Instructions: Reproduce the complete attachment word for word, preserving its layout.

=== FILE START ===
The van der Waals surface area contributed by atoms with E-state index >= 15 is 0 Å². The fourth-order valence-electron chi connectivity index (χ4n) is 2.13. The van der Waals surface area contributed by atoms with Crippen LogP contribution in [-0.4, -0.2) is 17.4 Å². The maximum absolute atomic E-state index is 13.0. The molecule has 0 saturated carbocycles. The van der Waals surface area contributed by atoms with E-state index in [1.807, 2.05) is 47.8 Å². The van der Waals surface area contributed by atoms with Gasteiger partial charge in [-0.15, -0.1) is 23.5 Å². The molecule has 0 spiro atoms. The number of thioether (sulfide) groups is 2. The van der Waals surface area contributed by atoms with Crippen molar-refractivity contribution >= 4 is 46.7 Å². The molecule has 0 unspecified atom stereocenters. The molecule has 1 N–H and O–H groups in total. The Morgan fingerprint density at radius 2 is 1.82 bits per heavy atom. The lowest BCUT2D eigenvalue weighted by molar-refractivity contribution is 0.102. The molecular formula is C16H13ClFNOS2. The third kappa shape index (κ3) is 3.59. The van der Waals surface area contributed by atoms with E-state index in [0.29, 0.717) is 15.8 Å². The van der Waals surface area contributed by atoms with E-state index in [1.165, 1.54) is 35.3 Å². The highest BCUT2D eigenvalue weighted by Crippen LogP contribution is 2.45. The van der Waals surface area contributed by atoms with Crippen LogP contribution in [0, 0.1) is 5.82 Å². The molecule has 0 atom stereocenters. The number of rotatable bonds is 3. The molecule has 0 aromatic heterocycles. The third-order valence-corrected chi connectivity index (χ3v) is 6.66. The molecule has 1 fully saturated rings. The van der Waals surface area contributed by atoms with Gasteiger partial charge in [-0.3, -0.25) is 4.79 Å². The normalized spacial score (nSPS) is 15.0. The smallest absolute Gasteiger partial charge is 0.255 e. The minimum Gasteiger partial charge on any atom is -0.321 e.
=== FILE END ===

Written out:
The van der Waals surface area contributed by atoms with E-state index >= 15 is 0 Å². The fourth-order valence-electron chi connectivity index (χ4n) is 2.13. The van der Waals surface area contributed by atoms with Crippen LogP contribution in [-0.4, -0.2) is 17.4 Å². The maximum absolute atomic E-state index is 13.0. The molecule has 0 saturated carbocycles. The van der Waals surface area contributed by atoms with E-state index in [1.807, 2.05) is 47.8 Å². The van der Waals surface area contributed by atoms with Gasteiger partial charge in [-0.15, -0.1) is 23.5 Å². The molecule has 0 spiro atoms. The number of thioether (sulfide) groups is 2. The van der Waals surface area contributed by atoms with Crippen molar-refractivity contribution >= 4 is 46.7 Å². The molecule has 0 unspecified atom stereocenters. The molecule has 1 N–H and O–H groups in total. The Morgan fingerprint density at radius 2 is 1.82 bits per heavy atom. The lowest BCUT2D eigenvalue weighted by molar-refractivity contribution is 0.102. The molecular formula is C16H13ClFNOS2. The third kappa shape index (κ3) is 3.59. The van der Waals surface area contributed by atoms with E-state index in [0.29, 0.717) is 15.8 Å². The van der Waals surface area contributed by atoms with E-state index in [1.165, 1.54) is 35.3 Å². The highest BCUT2D eigenvalue weighted by Crippen LogP contribution is 2.45. The van der Waals surface area contributed by atoms with Crippen LogP contribution in [0, 0.1) is 5.82 Å². The molecule has 0 atom stereocenters. The number of rotatable bonds is 3. The molecule has 0 aromatic heterocycles. The third-order valence-corrected chi connectivity index (χ3v) is 6.66. The molecule has 1 fully saturated rings. The van der Waals surface area contributed by atoms with Gasteiger partial charge in [-0.3, -0.25) is 4.79 Å². The normalized spacial score (nSPS) is 15.0. The smallest absolute Gasteiger partial charge is 0.255 e. The minimum Gasteiger partial charge on any atom is -0.321 e.